If it wasn’t so common, people would stop and gawp at the idea of killing one person will undo the errors of other people is a sound basis for a moral system.

    I love asking christians that. It’s pretty hard to get around.

  4. bmiller says

    I still like the too clever concept of The Owner of All Infernal Names.


    …There was never an armistice between all living and not-so living things, nor can evidence be found to suggest there ever was–or still is–a loosely balanced war tumbling across Creation with the advantage swinging between the forces of light and happiness, and those of darkness and misery. Fire has always burned flesh, water has always drowned babies, and Creation has only ever exhibited but one impulse, one motive, one direction: towards increasing complexity, where complexity–across all systems, animate and inanimate–corresponds precisely to the degree and depth of potential suffering available to those contingent things whose participation in Creation was never solicited.

    Clearly, both theses are deeply and deliriously deficient, and yet at the same time both are, however, also stained with enough half-truth to at the very least indicate a third, more consistent, more durable, demonstrable, enormously distasteful, but ultimately unavoidable alternative: that this world was brought into existence by a perfectly wicked, malevolent Creator; a maximally powerful being whose nutritional, emotional and entertainment needs are satisfied best by the suffering which pervades all of Creation, and whose single-minded objective is to amplify His pleasure-taking over time.

    Some have named a lesser species of this being the Devil, others The Deceiver, Ahriman, Abaddon, Mara, Baphomet, Apollyon, Iblis, Beast, Angra Mainyu, Yama, Moloch, The Father of Lies, The Author of Sin, Druj, Samnu, Mammon, and The Great Spoiler, yet these characters of human literature and tradition do not begin to approach the nature and scope of this entity who may be identified as simply, The Owner of All Infernal Names: a being who does not share His creation with any other comparable spirit, does not seek to be known to or worshipped by that which He has created (or has allowed to be created), and whose greatest proof of existence is that there is no conspicuous proof of His existence–just teleological birthmarks that can be isolated and examined as testimony–for He understands that the trinkets of His greatest amusement, arousal, and nutritional satisfaction must be blind to the nature of the world they inhabit so they may act freely, and suffer genuinely.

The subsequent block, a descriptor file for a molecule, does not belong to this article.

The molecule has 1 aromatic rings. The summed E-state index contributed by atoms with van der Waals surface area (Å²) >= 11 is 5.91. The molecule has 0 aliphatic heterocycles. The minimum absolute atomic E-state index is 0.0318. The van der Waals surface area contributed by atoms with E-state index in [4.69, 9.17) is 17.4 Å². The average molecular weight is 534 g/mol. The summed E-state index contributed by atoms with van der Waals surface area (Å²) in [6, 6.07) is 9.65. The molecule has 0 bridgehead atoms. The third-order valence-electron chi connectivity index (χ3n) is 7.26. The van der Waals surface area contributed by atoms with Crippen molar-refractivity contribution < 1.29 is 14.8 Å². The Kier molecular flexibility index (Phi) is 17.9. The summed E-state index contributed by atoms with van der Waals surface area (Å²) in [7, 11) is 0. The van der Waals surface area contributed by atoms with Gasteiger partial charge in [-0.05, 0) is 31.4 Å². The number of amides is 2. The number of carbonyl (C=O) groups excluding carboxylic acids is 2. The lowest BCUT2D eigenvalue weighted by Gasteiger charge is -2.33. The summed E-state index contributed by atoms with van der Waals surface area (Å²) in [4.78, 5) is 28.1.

5. bmiller says

    I should give explicit credit to John Zande, whose two books are available through one of the more pernicious, omnipresent vortices of evil…AMAZON.

  6. bmiller says

    Brian English:> that is what so bothers me about Christianity…given the Three Omnis, He knew from the beginning we would sin. So why is sin our fault.

    Better the Gnostic concept of the failed Demiurge.

  7. John Morales says


    Better the Gnostic concept of the failed Demiurge.

    The Christian analogue to that concept is the Devil.

    (A mere switch of polarity)